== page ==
Human Factors is a French / German drama written and directed by Ronny Trocker. After its debut at the Sundance Film Festival in 2021, it was described by critics as an “utterly intelligent thriller” and a “deviously constructed puzzle film [that] plays cat and mouse…with the viewer.” But these descriptions are deceptive. Human Factors doesn’t belong in the same category as psychological thrillers like Psycho (1960), The Sixth Sense (1999), A Beautiful Mind (2001), and Get Out (2017), all of which are fairly easy to follow even as they set the stage for groundbreaking plot twists. Unlike those films, Human Factors is not easy to follow. It’s less playfully deceptive than it is confusing, and it doesn’t play “cat and mouse” with us so much as it doubles back on itself to ensure that we’re paying attention. This is not to say that Human Factors is a bad movie. On the contrary, it’s well-written, wonderfully acted, and masterfully put together. But since it has been described as a psychological thriller, it’s important to let viewers know what they’re really in for. If you watch Human Factors expecting something like Shutter Island (2010) or Fight Club (1999), you’re going to be disappointed.
Human Factors is about a well-off family of four. Married couple Jan (Mark Waschke) and Nina (Sabine Timoteo) run a successful marketing firm together, and they’ve just struck a deal with a high-profile political client. When their firm and their family become the targets of public harassment, Jan and Nina decide to take their two children, Emma (Jule Hermann) and Max (Wanja Valentin Kube) away for a little while. However, on the first day of their getaway, there’s a break-in at their vacation home. The shock of the incident brings out suppressed tension among the family members, and the fault lines in their relationships widen into gaping cracks.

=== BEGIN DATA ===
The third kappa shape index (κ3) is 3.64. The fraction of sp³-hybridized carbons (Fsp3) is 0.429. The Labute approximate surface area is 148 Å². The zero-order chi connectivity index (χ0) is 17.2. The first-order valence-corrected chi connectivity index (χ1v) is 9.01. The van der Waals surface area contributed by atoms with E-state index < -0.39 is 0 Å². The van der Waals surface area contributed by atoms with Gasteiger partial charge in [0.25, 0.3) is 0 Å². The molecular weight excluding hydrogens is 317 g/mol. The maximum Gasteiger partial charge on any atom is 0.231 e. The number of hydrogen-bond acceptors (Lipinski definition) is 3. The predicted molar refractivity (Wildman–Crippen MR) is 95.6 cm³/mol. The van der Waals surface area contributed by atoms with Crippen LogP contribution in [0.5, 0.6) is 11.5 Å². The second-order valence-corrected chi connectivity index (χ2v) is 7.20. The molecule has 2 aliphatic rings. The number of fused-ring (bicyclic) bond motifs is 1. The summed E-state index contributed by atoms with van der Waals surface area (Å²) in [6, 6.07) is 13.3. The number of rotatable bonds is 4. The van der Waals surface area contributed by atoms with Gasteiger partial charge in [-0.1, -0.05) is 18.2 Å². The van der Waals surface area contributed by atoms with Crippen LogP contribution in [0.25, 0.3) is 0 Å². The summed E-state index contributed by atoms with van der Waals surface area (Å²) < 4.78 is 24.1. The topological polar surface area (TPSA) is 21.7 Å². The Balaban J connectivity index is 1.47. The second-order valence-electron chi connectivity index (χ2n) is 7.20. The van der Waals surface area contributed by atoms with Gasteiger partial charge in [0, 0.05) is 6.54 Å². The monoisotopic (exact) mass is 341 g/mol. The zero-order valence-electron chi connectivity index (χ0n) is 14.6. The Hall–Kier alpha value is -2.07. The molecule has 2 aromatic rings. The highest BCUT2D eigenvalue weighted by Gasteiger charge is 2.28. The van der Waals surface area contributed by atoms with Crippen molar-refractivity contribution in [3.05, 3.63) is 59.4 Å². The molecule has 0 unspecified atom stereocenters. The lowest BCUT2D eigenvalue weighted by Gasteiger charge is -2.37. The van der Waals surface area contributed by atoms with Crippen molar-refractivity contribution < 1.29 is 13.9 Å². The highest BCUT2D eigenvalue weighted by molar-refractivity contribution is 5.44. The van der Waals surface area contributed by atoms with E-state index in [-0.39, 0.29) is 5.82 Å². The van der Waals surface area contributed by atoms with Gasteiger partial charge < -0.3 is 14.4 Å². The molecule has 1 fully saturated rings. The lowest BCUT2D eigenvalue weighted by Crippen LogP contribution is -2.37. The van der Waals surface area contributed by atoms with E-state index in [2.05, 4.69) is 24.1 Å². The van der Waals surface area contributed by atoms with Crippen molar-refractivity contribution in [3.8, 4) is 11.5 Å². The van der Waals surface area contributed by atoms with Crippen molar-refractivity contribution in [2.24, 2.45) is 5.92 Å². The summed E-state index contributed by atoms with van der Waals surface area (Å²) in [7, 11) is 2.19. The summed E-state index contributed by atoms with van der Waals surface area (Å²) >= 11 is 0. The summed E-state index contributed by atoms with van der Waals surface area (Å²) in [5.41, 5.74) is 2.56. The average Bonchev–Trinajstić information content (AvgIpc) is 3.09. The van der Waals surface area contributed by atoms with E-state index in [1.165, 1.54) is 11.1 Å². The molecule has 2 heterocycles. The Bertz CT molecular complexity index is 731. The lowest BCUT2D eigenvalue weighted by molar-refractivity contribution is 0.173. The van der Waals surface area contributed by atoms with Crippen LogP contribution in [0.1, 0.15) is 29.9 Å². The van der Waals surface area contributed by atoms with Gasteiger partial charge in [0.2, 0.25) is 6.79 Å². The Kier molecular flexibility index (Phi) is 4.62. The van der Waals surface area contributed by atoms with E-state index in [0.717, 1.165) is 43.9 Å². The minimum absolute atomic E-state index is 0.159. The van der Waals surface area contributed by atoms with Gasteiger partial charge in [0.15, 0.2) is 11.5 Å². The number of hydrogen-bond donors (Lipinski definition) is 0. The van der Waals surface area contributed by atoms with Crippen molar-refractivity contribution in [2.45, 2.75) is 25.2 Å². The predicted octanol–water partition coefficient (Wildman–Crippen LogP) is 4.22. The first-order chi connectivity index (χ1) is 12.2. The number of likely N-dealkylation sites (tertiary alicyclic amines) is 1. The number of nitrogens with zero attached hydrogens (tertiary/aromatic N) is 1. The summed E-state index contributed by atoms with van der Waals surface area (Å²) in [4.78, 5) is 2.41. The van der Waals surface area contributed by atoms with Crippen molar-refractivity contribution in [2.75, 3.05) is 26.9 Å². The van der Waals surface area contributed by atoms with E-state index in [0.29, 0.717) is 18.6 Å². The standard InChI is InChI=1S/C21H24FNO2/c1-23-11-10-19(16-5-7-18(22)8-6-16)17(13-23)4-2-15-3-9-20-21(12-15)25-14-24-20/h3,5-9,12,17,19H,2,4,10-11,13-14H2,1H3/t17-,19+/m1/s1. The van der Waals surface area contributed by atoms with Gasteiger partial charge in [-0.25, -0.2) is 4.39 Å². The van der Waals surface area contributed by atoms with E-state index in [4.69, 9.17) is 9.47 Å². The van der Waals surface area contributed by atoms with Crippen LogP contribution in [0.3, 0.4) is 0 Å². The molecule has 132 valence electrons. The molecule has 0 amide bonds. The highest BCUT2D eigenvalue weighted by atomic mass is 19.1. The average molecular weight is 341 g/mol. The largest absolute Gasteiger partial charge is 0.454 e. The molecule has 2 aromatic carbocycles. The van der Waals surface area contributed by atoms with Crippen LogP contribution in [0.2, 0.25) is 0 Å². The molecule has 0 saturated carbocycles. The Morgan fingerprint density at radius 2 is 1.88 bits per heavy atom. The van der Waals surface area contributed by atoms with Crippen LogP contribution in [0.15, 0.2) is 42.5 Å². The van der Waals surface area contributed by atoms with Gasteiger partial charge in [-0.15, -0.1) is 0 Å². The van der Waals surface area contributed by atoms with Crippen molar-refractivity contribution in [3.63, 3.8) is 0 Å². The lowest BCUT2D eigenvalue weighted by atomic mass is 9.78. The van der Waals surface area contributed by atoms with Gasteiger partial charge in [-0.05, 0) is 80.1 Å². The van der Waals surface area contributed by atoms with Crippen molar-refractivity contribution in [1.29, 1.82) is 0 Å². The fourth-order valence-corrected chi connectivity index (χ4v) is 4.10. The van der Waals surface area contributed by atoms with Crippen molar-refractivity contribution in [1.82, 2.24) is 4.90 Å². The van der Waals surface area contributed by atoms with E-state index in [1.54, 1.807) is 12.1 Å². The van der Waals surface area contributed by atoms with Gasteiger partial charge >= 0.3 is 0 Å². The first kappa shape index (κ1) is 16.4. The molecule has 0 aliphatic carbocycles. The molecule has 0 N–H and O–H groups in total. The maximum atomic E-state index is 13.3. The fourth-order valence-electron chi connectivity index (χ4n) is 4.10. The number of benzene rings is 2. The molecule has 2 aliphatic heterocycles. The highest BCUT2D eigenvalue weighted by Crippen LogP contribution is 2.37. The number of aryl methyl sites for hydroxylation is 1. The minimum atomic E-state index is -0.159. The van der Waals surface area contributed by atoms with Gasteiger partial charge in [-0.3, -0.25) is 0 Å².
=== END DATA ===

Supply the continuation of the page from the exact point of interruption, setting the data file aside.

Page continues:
The movie starts with an interior shot of the family’s vacation home just moments before they arrive. There’s no one inside, but the house is full of potential energy. Although the house looks like a fairly normal one, the cinematography creates the feeling that this house has seen some terrifying things. The camera moves around the empty rooms like the eyes of a ghost until, finally, we hear the family talking outside, and they enter. This is the kind of opening shot that would work perfectly in a house-focused horror movie like The Shining (1980) or Hereditary (2018). But, as mentioned above, Human Factors doesn’t turn out to be as psychologically gripping as you might expect. If there’s one true thing that this ghostly tracking shot tells us about Human Factors, it’s that this is a movie about perspective.